Arora’s “The Fallacy of White Privilege and how it is Corroding Society” subliminally touches the theme of colonization though from a bird’s view. He states, white privilege is a preemption justified from the colonial masters upon their subjects. (Arora). As such, the colonial masters were seen to be superior to all others. Even their subordinates enjoyed such privileges. However, it is in Rice’s book that the subject is delved into thoroughly. First, Rice narrates the impact of the foreigners when she writes, “their ancestors [having been] displaced from their original homeland in South and the white people who forced them out here had never intended for them to survive” (Rice). Such were colonialists in search of raw materials and not friendships. Clearly, the above statement illustrates the real intent of the visitors and the subsequent affliction they caused; furthermore, the coming of these white foreigners was ill-intended; they simulated people to their ways leading to the abandonment of their cultures which in the long run led to oppression and depression. Nevertheless, the Anishinaabe indigenous community though afflicted continued to withhold their cultural morals irrespective of the visitor’s influences and such cultural artefacts helped during the winter. That is, even though there wasn’t “…enough for his own family of four, but he planned to give a lot of the meat away. It was the community way.”(Rice) Secondly, the book through Scott infiltrates the community, plots a coup, and takes the communities leadership. However, his leadership style leads the community into a brutal shootout which causes fear in the community. For instance, Scott subjugates Meghan, Brad’s wife forcing her to hunt. Additionally, he also leads his followers to “grow weaker and less able to hunt, prompting Scott to resort to cannibalism.” Another instance of colonization is inferred through Aileen, she states, “the world isn’t ending. It already ended when the Zhagnaash [white person] came into our original home […] and took it away from us,”(Rice). The statement shows how the whites already had captured the lands far beyond the horizon. As stated above, the instances clearly illustrate the adverse effects colonialism had on habitats. In summary, although Arora tries to un-villainize the wrong deeds done by some white people, Rice clearly points out the immense nature of their actions.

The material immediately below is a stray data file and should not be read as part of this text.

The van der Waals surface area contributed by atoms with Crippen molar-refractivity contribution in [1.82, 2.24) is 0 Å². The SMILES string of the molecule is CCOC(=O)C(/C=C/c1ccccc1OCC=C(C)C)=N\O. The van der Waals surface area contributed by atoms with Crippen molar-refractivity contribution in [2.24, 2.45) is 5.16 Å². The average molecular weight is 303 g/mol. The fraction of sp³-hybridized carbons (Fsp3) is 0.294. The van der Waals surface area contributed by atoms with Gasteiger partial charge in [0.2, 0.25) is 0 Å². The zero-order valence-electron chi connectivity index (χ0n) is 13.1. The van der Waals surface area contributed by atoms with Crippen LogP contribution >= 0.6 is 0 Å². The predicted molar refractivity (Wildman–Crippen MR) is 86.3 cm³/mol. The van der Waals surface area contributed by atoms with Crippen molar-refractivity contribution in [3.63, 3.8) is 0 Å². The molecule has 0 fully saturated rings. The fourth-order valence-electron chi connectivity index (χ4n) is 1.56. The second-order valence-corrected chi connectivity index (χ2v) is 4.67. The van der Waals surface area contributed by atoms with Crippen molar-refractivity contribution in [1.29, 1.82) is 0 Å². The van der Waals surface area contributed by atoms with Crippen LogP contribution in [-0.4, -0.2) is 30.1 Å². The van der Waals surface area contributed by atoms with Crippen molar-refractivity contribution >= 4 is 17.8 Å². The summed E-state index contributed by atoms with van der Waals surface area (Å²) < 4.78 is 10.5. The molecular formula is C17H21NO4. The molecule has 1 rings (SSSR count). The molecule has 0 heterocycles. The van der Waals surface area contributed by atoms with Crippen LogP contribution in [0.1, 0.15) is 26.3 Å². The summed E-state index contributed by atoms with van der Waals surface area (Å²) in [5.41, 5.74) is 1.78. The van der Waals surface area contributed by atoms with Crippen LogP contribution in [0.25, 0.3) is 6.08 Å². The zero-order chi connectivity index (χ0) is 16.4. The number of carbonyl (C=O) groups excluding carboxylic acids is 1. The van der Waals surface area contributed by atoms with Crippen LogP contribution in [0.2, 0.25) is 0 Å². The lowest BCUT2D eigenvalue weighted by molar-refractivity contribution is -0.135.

Selfishness vs. Selflessness